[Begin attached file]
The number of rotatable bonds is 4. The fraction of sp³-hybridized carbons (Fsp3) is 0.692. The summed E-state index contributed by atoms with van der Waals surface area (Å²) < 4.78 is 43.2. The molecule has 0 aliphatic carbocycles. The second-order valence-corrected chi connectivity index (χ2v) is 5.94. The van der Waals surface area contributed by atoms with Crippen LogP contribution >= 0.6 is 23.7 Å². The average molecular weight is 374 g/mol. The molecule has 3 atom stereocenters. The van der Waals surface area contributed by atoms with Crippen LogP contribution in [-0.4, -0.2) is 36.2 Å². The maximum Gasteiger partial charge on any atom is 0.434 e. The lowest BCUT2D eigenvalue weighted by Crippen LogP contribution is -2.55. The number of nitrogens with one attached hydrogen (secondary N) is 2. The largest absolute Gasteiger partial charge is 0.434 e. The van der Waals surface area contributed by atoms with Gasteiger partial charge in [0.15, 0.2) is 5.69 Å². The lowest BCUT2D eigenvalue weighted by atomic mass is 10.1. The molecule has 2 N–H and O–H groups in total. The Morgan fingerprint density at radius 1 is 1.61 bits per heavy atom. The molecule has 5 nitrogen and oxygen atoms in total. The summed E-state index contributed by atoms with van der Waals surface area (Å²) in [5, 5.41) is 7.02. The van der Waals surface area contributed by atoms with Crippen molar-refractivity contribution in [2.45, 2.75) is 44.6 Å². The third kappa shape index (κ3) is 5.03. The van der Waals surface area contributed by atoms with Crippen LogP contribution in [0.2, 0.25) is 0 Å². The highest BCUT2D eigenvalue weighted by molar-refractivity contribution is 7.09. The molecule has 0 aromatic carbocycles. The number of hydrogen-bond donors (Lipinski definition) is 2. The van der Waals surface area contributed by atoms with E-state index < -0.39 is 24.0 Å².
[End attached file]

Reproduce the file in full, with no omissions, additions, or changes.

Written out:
The number of rotatable bonds is 4. The fraction of sp³-hybridized carbons (Fsp3) is 0.692. The summed E-state index contributed by atoms with van der Waals surface area (Å²) < 4.78 is 43.2. The molecule has 0 aliphatic carbocycles. The second-order valence-corrected chi connectivity index (χ2v) is 5.94. The van der Waals surface area contributed by atoms with Crippen LogP contribution >= 0.6 is 23.7 Å². The average molecular weight is 374 g/mol. The molecule has 3 atom stereocenters. The van der Waals surface area contributed by atoms with Crippen LogP contribution in [-0.4, -0.2) is 36.2 Å². The maximum Gasteiger partial charge on any atom is 0.434 e. The lowest BCUT2D eigenvalue weighted by Crippen LogP contribution is -2.55. The number of nitrogens with one attached hydrogen (secondary N) is 2. The largest absolute Gasteiger partial charge is 0.434 e. The van der Waals surface area contributed by atoms with Gasteiger partial charge in [0.15, 0.2) is 5.69 Å². The lowest BCUT2D eigenvalue weighted by atomic mass is 10.1. The molecule has 2 N–H and O–H groups in total. The Morgan fingerprint density at radius 1 is 1.61 bits per heavy atom. The molecule has 5 nitrogen and oxygen atoms in total. The summed E-state index contributed by atoms with van der Waals surface area (Å²) in [5, 5.41) is 7.02. The van der Waals surface area contributed by atoms with Crippen molar-refractivity contribution in [2.45, 2.75) is 44.6 Å². The third kappa shape index (κ3) is 5.03. The van der Waals surface area contributed by atoms with Crippen LogP contribution in [0.2, 0.25) is 0 Å². The highest BCUT2D eigenvalue weighted by molar-refractivity contribution is 7.09. The molecule has 0 aromatic carbocycles. The number of hydrogen-bond donors (Lipinski definition) is 2. The van der Waals surface area contributed by atoms with E-state index < -0.39 is 24.0 Å².